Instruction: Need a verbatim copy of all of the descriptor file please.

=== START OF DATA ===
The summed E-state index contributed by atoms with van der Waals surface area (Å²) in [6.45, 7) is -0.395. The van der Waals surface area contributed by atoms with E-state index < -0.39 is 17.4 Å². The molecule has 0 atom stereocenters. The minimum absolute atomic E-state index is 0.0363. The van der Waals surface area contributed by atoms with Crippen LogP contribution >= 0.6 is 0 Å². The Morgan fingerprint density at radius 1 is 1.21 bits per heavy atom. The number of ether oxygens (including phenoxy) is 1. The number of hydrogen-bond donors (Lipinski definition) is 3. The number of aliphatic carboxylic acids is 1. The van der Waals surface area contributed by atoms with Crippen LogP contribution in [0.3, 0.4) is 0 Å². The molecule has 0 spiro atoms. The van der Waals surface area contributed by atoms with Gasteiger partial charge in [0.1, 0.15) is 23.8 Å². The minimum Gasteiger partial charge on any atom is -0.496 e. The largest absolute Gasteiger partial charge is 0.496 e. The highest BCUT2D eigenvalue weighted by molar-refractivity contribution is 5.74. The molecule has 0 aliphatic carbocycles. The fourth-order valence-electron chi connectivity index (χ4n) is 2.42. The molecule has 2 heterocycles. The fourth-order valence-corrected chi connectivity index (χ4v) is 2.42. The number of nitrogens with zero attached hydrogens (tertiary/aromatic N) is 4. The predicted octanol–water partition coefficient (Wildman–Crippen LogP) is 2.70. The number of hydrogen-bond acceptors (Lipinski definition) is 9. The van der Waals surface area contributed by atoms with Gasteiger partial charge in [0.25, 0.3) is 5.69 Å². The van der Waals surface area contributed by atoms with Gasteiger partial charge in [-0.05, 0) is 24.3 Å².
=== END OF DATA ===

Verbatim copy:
The summed E-state index contributed by atoms with van der Waals surface area (Å²) in [6.45, 7) is -0.395. The van der Waals surface area contributed by atoms with E-state index < -0.39 is 17.4 Å². The molecule has 0 atom stereocenters. The minimum absolute atomic E-state index is 0.0363. The van der Waals surface area contributed by atoms with Crippen LogP contribution >= 0.6 is 0 Å². The Morgan fingerprint density at radius 1 is 1.21 bits per heavy atom. The number of ether oxygens (including phenoxy) is 1. The number of hydrogen-bond donors (Lipinski definition) is 3. The number of aliphatic carboxylic acids is 1. The van der Waals surface area contributed by atoms with Crippen LogP contribution in [0.3, 0.4) is 0 Å². The molecule has 0 spiro atoms. The van der Waals surface area contributed by atoms with Gasteiger partial charge in [0.1, 0.15) is 23.8 Å². The minimum Gasteiger partial charge on any atom is -0.496 e. The largest absolute Gasteiger partial charge is 0.496 e. The highest BCUT2D eigenvalue weighted by molar-refractivity contribution is 5.74. The molecule has 0 aliphatic carbocycles. The fourth-order valence-electron chi connectivity index (χ4n) is 2.42. The molecule has 2 heterocycles. The fourth-order valence-corrected chi connectivity index (χ4v) is 2.42. The number of nitrogens with zero attached hydrogens (tertiary/aromatic N) is 4. The predicted octanol–water partition coefficient (Wildman–Crippen LogP) is 2.70. The number of hydrogen-bond acceptors (Lipinski definition) is 9. The van der Waals surface area contributed by atoms with Gasteiger partial charge in [0.25, 0.3) is 5.69 Å². The van der Waals surface area contributed by atoms with Gasteiger partial charge in [-0.05, 0) is 24.3 Å².